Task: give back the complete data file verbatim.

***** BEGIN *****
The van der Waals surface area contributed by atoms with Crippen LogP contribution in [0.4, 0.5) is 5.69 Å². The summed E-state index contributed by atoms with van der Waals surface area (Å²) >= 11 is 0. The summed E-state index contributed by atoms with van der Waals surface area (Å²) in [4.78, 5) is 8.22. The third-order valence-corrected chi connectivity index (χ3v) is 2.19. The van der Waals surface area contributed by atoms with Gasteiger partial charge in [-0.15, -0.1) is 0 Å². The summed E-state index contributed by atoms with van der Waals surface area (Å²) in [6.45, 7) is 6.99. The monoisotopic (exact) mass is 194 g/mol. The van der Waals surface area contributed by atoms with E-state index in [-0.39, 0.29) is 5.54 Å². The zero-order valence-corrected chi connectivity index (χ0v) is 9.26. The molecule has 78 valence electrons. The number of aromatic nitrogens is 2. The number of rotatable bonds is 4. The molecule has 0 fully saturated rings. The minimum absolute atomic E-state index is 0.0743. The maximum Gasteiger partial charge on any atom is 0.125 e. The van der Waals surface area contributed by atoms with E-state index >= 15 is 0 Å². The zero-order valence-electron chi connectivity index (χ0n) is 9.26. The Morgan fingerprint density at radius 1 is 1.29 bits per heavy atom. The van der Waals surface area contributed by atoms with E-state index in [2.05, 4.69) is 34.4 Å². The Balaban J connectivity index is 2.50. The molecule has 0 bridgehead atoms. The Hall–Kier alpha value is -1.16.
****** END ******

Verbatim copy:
The van der Waals surface area contributed by atoms with Crippen LogP contribution in [0.4, 0.5) is 5.69 Å². The summed E-state index contributed by atoms with van der Waals surface area (Å²) >= 11 is 0. The summed E-state index contributed by atoms with van der Waals surface area (Å²) in [4.78, 5) is 8.22. The third-order valence-corrected chi connectivity index (χ3v) is 2.19. The van der Waals surface area contributed by atoms with Gasteiger partial charge in [-0.15, -0.1) is 0 Å². The summed E-state index contributed by atoms with van der Waals surface area (Å²) in [6.45, 7) is 6.99. The monoisotopic (exact) mass is 194 g/mol. The van der Waals surface area contributed by atoms with E-state index in [-0.39, 0.29) is 5.54 Å². The zero-order valence-corrected chi connectivity index (χ0v) is 9.26. The molecule has 78 valence electrons. The number of aromatic nitrogens is 2. The number of rotatable bonds is 4. The molecule has 0 fully saturated rings. The minimum absolute atomic E-state index is 0.0743. The maximum Gasteiger partial charge on any atom is 0.125 e. The van der Waals surface area contributed by atoms with E-state index >= 15 is 0 Å². The zero-order valence-electron chi connectivity index (χ0n) is 9.26. The Morgan fingerprint density at radius 1 is 1.29 bits per heavy atom. The van der Waals surface area contributed by atoms with E-state index in [2.05, 4.69) is 34.4 Å². The Balaban J connectivity index is 2.50. The molecule has 0 bridgehead atoms. The Hall–Kier alpha value is -1.16.